Kaitlin Mellinder, Environmental Analyst, 509.220.3764
Tuesday, August 8, 2023 at 1:24 p.m.
Due to human activity and climate change, we are experiencing unprecedented climate difficulties like the urban heat island effect and heat domes!
Urban areas such as Spokane are made up of gray infrastructure, which includes bridges, roads, and buildings, and these objects are known to absorb and then re-emit the sun’s heat. Cities historically have also reduced green infrastructure like trees that provide a shaded canopy of coverage. Less shade is directly related to an increase in energy generation required to cool, which produces more greenhouse gas emissions. According to the EPA, for every two-degree Fahrenheit increase in temperature, the energy demand to run the air conditioning increases by up to 9 percent. A rise in temperature highlights the inequality between high- and low-income households. Low-income communities typically have less energy-efficient homes, and 30 percent of these homes report struggling to pay their energy bills or cool their homes. This has a direct effect on the homeowner’s ability to keep cool and could negatively impact their health.
All of these factors have increased overall city temperatures and have created a unique phenomenon within cities, known as the urban heat island effect. According to the EPA, the heat island effect is a result of daytime temperatures being absorbed into the City’s gray infrastructure, and this raises the overall temperature by one to seven degrees during the day when compared to nearby natural regions. At night, the temperature within cities can be roughly two to five degrees higher than in natural regions due to the gray infrastructure absorbing the hot temperatures during the day and re-emitting that heat into the air during the evening.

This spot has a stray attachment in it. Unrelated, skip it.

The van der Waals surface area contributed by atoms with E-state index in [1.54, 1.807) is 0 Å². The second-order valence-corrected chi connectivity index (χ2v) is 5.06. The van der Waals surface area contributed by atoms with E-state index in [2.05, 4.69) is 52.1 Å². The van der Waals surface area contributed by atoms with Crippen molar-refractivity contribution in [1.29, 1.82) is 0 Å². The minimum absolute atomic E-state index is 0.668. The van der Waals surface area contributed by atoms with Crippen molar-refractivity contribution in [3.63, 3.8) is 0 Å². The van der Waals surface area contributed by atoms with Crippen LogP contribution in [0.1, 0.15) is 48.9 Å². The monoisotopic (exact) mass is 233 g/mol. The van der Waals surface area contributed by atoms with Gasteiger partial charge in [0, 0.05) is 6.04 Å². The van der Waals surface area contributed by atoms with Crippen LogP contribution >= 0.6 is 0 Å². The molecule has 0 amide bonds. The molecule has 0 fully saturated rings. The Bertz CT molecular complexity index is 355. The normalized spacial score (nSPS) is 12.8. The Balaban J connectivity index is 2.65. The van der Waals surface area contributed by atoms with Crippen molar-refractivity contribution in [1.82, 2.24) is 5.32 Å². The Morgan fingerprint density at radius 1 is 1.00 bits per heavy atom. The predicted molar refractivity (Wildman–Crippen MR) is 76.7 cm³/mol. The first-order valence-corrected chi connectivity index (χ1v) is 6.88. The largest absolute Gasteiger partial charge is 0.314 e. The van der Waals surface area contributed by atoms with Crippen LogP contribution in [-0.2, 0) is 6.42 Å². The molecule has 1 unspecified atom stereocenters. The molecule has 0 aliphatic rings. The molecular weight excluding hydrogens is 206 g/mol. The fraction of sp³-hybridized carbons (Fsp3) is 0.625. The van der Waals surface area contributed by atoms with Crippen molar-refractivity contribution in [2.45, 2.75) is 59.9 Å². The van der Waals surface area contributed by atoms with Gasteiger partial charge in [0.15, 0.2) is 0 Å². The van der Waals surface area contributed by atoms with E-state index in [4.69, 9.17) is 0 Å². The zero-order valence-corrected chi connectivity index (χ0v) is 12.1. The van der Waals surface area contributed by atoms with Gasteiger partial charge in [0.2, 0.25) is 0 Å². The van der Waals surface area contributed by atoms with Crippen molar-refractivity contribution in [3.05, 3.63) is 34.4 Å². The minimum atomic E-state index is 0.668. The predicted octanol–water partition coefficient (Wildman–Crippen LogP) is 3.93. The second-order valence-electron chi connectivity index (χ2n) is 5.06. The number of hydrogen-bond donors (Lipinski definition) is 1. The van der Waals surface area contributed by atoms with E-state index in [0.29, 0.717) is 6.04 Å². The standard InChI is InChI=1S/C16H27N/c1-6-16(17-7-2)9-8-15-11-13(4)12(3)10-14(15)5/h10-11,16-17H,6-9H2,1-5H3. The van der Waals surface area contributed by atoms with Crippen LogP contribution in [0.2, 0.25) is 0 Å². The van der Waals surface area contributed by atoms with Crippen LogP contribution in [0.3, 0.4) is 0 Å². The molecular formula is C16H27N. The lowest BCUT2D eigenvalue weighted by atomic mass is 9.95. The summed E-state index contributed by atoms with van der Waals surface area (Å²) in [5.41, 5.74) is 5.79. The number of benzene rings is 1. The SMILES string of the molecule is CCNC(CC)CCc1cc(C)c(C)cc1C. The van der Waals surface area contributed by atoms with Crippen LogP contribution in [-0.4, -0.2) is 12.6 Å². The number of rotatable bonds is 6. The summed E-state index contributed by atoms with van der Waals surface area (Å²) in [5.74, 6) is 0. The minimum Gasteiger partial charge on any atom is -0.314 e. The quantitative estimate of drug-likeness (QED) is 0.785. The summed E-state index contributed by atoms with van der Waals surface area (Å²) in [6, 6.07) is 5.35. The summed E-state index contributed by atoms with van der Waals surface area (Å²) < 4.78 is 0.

Figure 1. EPA’s Heat Island Effect Diagram
On top of the urban heat island effect, in the Pacific Northwest we have been experiencing a similar heat-related issue known as heat domes. If Pacific Ocean temperatures have a dramatic change from west to east in the preceding winter, then heat domes typically occur due to the sweltering heat getting trapped under the high-pressure dome. Unlike heat waves that come and go, heat domes seal the heated air in a location for an extended period of time. These heat-related challenges of today can even be measured.
In 2022, Gonzaga University researched how urban heat is distributed throughout the city. The study found that, “due to differences in tree cover, green spaces, and dark surfaces, some areas in Spokane are as much as 13.9 degrees warmer. A 90-degree day in one neighborhood could be 104 degrees in another. According to Spokane Beat the Heat research, not all regions or demographics in Spokane are equally affected by extreme heat. Differences in green space and the built environment, mean that some people in Spokane experience more heat than others, which is environmentally unjust.” However, there are actions we can take!
Figure 2. Climate Central high heat index days in Spokane
To decrease the effects of urban heat, the EPA proposes nature-based solutions like planting trees. Trees can increase the shaded canopy coverage, which will reduce the overall surface temperature. Urban areas are often crowded with limited space, the EPA recommends planting trees in vacant lots, street right-of-way, or barren areas. City of Spokane’s Urban Forestry Department works with the Lands Council to achieve the City’s ordinance goal to increase Spokane’s tree canopy to 30 percent by 2030. Community members can participate in the SpoCanopy program by planting native trees that are drought-tolerant and provide shade. Another solution is installing green roofs to offer direct and surrounding cooling effects.
Future heat-related issues can be solved through local government programs and policies. By targeting regions with a higher percentage of gray infrastructure and transitioning it to green infrastructure, we can help reduce the overall citywide temperature and better address environmental inequalities.
Learn more about City of Spokane Environmental Programs.